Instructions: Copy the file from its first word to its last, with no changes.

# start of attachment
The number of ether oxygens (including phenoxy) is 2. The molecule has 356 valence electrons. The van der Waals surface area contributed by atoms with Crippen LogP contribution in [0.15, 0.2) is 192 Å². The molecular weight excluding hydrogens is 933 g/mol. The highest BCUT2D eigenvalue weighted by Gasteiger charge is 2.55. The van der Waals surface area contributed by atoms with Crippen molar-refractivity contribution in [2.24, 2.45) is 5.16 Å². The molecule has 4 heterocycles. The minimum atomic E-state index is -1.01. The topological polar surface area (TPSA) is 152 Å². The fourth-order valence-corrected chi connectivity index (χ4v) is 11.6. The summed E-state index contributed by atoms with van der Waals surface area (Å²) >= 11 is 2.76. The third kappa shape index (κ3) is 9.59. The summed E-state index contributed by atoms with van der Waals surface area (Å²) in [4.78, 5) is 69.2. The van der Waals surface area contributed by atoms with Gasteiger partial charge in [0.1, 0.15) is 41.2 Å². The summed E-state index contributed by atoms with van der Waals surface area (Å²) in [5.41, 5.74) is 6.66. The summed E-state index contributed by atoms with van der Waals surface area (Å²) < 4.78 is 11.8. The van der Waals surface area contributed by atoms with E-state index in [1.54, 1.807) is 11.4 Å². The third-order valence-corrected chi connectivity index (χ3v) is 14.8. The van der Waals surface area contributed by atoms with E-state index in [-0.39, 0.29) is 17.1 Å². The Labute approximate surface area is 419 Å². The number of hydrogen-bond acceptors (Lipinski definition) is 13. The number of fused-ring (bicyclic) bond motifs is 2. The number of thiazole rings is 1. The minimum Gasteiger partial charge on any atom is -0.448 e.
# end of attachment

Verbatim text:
The number of ether oxygens (including phenoxy) is 2. The molecule has 356 valence electrons. The van der Waals surface area contributed by atoms with Crippen LogP contribution in [0.15, 0.2) is 192 Å². The molecular weight excluding hydrogens is 933 g/mol. The highest BCUT2D eigenvalue weighted by Gasteiger charge is 2.55. The van der Waals surface area contributed by atoms with Crippen molar-refractivity contribution in [2.24, 2.45) is 5.16 Å². The molecule has 4 heterocycles. The minimum atomic E-state index is -1.01. The topological polar surface area (TPSA) is 152 Å². The fourth-order valence-corrected chi connectivity index (χ4v) is 11.6. The summed E-state index contributed by atoms with van der Waals surface area (Å²) >= 11 is 2.76. The third kappa shape index (κ3) is 9.59. The summed E-state index contributed by atoms with van der Waals surface area (Å²) in [4.78, 5) is 69.2. The van der Waals surface area contributed by atoms with Gasteiger partial charge in [0.1, 0.15) is 41.2 Å². The summed E-state index contributed by atoms with van der Waals surface area (Å²) in [5.41, 5.74) is 6.66. The summed E-state index contributed by atoms with van der Waals surface area (Å²) < 4.78 is 11.8. The van der Waals surface area contributed by atoms with E-state index in [1.54, 1.807) is 11.4 Å². The third-order valence-corrected chi connectivity index (χ3v) is 14.8. The van der Waals surface area contributed by atoms with E-state index in [-0.39, 0.29) is 17.1 Å². The Labute approximate surface area is 419 Å². The number of hydrogen-bond acceptors (Lipinski definition) is 13. The number of fused-ring (bicyclic) bond motifs is 2. The number of thiazole rings is 1. The minimum Gasteiger partial charge on any atom is -0.448 e.